Ian Henderson (police officer)

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Ian Stuart McWalter Henderson,[1] also Ian Stewart McWalter Henderson[2] and Ian Stewart MacWalter Henderson[3] CBE, GM & Bar, KPM (1927 – 13 April 2013[4]) was a British citizen known for his role in resolving the Mau Mau crisis in Kenya in the late 1950s and for managing the Bahraini General Directorate for State Security Investigations from 1966–1998. Henderson was dubbed the Butcher of Bahrain due to torture and the numerous human rights violations that were alleged to have taken place under his command there, especially during 1990s uprising in Bahrain.[5][6]

Henderson was born in Aberdeenshire, Scotland, in 1927 but grew up among the Kikuyu in Kenya and lived most of his life overseas.[7] He served as a Colonial Police Officer in Kenya during the 1950s and was famed for his role in capturing Mau Mau rebel leader Dedan Kimathi, about which he wrote the book, The Hunt for Kimathi,[8] also published under the title Man Hunt in Kenya by Doubleday.[9] In 1954 Henderson was awarded the George Medal,[3] the second-highest award for bravery not in combat, and later a bar to the George Medal,[2] for suppressing the Mau Mau uprising. "Ian Henderson has probably done more than any single individual to bring the Emergency to an end" wrote General Sir Gerald Lathbury when he left Kenya in 1957.[10]

After independence, he was deported from Kenya and moved to Bahrain. He was employed as the head of the General Directorate for State Security Investigations in Bahrain for some 30 years, retiring from his position in February 1998.[11] He was accused of complicity in torture during the period of protracted social unrest of 1990s uprising in Bahrain, leading to an investigation by British authorities in 2000.[12] The investigation was concluded in August 2001 and no charges were filed, despite thorough documentation by Amnesty International and Human Rights Watch of the torture.[13] He always denied any involvement in torture, despite the release of the documentary "Blind Eye to the Butcher" which contains evidence and interviews with the disfigured torture victims who identify Ian Henderson.[7]

While the chief of the Bahrain police, Ian Henderson personally interviewed North Korean agent Kim Hyon-hui and her accomplice Kim Seung-il. The pair had travelled to Bahrain posing as Japanese tourists after planting a bomb on Korean Air Flight 858. Henderson managed to prevent Hyon-hui from taking a cyanide pill secreted in a cigarette she was carrying.[14]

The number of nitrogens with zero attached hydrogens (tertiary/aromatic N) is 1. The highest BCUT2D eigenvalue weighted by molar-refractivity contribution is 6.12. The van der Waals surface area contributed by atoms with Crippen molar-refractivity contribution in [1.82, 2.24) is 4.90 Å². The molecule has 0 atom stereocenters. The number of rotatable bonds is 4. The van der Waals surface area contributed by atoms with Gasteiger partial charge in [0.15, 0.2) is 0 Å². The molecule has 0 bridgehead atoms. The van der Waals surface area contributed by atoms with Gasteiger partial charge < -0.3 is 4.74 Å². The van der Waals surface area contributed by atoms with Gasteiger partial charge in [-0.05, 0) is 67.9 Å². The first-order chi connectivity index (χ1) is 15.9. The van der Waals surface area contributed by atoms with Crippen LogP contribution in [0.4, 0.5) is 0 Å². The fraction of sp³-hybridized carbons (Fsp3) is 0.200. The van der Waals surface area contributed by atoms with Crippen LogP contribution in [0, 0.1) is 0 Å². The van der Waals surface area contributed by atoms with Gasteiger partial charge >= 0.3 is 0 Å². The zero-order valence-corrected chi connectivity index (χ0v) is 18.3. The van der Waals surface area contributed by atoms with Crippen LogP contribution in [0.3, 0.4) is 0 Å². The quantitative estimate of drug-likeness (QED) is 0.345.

Ian Henderson was honoured by Queen Elizabeth II with the OBE (1984),[1] George Medal (1954)[3] (and Bar (1955))[2] and the King's Police and Fire Services Medal (1953).[15] He was honoured by Government of Bahrain with The Order of Shaikh 'Isa bin Salman al-Khalifa (Wisam al-Shaikh 'Isa bin Salman Al Khalifa) Exceptional Class (2000),[16] The Order of Bahrain (Wisam al-Bahrein) 1st Class (1983)[17] and The Medal of Military Merit (Wissam al-Khidmat al-Askari) 1st Class (1982).[18]

Ian Henderson's character was played by George Kennedy in the 1990 Korean film Mayumi, portraying his interrogation of Kim Hyon-hui.

Death[edit]

Ian Henderson died on 13 April 2013 at the age of 86.[4]

Footnotes[edit]

  1. ^ a b "Supplement to the London Gazette". The London Gazette (49969). 31 December 1984. p. 16.
  2. ^ a b c "Supplement to the London Gazette". The London Gazette (40592). 23 September 1955. p. 5416.
  3. ^ a b c "Second Supplement to the London Gazette". The London Gazette (40287). 24 September 1954. p. 5505.
  4. ^ a b "Obituaries: Ian Henderson". The Daily Telegraph. 22 April 2013.
  5. ^ Merrill, Jamie (10 March 2015). "Government refuses to release details of relationship with authoritarian Bahrain". The Independent. Retrieved 21 May 2015.
  6. ^ Greenwald, Glenn (21 May 2015). "In the Same Week, the U.S. and U.K. Hide Their War Crimes by Invoking "National Security"". The Intercept. Retrieved 21 May 2015.
  7. ^ a b "UK probes Bahrain torture claims". BBC News. 7 January 2000.
  8. ^ Henderson, Ian; Goodhart, Philip (1958). The Hunt for Kimathi. Hamish Hamilton.
  9. ^ "Book review of Man Hunt in Kenya". CIA. 22 September 1993.
  10. ^ Henderson & Goodhart 1958, p. 267.
  11. ^ "New security chief appointed in Bahrain". BBC News. 20 February 1998.
  12. ^ "United Kingdom: Amnesty International welcomes investigation into Henderson's role in torture in Bahrain". Amnesty International. 7 January 2000.
  13. ^ "Is the UK facing up to Bahrain's past?". BBC News. 16 April 2003.
  14. ^ "The Interrogation of Kim Hyun Hee". Far Outliers. 16 October 2005.
  15. ^ "Supplement to the London Gazette". The London Gazette (39863). 26 May 1953. p. 2991.
  16. ^ "Amiri Decree No 11 of the Year 2000", Official Gazette of the Kingdom of Bahrain, 15 March 2000
  17. ^ "Amiri Decree No 3 of the Year 1983", Official Gazette of the Kingdom of Bahrain
  18. ^ "Amiri Decree No 1 of the Year 1982", Official Gazette of the Kingdom of Bahrain, 16 January 1982

External links[edit]